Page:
One image that appears to break the rules, but really doesn’t: relatively flat light prevents texture from being too harsh, but it’s directional enough to create the curved shadow between the mown and unmown grass, with the line leading to the yellow flowers – that stand out from the rest of the meadow. Order in chaos, guided nature.
In the past, I’ve written about ‘The Four Things’ – what I consider to be the cornerstone elements of a good image. I’ve also written about subject isolation and finding that extra unpredictable magic element that lifts an image to the realm of the memorable. I’ve not written about ‘the idea’ yet, but that’s in the works. What I’d like to do today is revisit the core structure of an image with the benefit of hindsight and simplify those four things as much as possible, with the background context of understanding how our brains work. It might seem like photography and psychology all over again; but remember that photography is really a conversation between photographer and audience – and like all forms of communication, the rules are both cultural and somewhat more deep-seated at an anthropological level.
I was playing equipment tetris* for a job recently – a regular occurrence. It occurred to me that most of the hardware I was packing was ‘just in case’; contingency planning if something happens to go pear shaped or I encountered a situation at the very edges of the envelope. There are of course no excuses for not delivering what the client wants, at least if you intend to keep your clients. This means I basically had two complete Hasselblad medium format kits – including backup lens coverage – a set of filters, double the number of batteries and triple the number of cards, critical backups, etc. Add a spare tripod head and brackets to the mix, plus a day bag to work out of, and you’re soon seriously encumbered. This wasn’t even a job requiring external lighting, which brings the packed weight to somewhere in the 50kg region once you include stands and modifiers. In practice, for that once in a blue moon occurrence, you’re glad when you have it – but the rest of the time, your back is cursing you. The rest of the time, you shoot with one body and the zoom. There’s probably got to be an easier way, right?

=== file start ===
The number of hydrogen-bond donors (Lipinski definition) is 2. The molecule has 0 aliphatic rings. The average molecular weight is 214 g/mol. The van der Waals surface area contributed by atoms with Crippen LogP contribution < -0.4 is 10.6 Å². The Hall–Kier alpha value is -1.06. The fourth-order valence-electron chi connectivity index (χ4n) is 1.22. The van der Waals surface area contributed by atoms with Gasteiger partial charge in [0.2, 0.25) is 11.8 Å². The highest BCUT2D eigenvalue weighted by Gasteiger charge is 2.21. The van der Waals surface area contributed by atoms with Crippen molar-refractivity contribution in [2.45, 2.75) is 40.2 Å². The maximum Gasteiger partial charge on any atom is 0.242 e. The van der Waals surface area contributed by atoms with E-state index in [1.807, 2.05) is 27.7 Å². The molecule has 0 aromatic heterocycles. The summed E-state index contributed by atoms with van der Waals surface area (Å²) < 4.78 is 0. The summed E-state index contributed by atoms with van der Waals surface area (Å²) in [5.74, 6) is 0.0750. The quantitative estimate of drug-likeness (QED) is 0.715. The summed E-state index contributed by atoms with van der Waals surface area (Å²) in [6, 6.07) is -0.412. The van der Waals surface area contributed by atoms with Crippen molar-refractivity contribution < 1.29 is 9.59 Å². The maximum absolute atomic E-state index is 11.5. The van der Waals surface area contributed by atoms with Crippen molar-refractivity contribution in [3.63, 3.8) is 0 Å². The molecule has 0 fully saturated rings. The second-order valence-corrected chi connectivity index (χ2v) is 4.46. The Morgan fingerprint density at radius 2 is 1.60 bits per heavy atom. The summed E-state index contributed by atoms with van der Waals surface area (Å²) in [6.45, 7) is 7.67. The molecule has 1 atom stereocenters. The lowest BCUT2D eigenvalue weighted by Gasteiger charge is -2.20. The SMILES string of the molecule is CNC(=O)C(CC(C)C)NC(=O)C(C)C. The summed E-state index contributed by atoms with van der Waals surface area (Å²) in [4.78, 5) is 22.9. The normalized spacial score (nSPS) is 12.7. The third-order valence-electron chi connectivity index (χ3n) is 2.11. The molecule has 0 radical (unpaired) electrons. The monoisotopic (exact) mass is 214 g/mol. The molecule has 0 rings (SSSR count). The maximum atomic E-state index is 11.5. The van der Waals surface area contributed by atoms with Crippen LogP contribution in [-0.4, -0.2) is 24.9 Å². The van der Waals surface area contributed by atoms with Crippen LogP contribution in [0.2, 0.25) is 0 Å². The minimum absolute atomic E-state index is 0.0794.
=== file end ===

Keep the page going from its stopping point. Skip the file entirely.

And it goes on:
*Attempting to fit in various camera bodies, lenses and accessories into the smallest possible volume for that amount of gear, but the largest possible volume that would pass for carry on – my record is 24kg overweight for hand carry, at which point Air France forced me to buy another seat. At full price. In one of the front cabins, because the rear one was full – and with a penalty fee for cancelling the old one. I definitely didn’t want to repeat that.
How many careers will the average 30 year old have by the time they retire – if they can even afford to retire? My guess is anywhere north of five. This is a stark contrast with my parents’ generation, where working with the same company for life wasn’t unheard of – and 20+ year stints were pretty common. A move after anything less than five years was seen as ‘unstable’. When I began my career 14 years ago, that timetable was down to three; these days, a year is just fine. Are we learning faster? Probably not. Are we getting more impatient? Definitely. Tomorrow, I’ll turn 30. I am aware that this is probably a bit younger than most in the audience, if the workshop demographics are anything to go by, but I’m both here and I’m not; having graduated and started work at 16, I’m now on my second career and the vast majority of my friends and peers are in their 40s and 50s – which puts me in a rather unique observatory position (or eternal no-mans’ land, depending on how you look at it). If you’ll permit me the digression – I promise we will talk photography at some point later in the piece – I’d like to share some thoughts.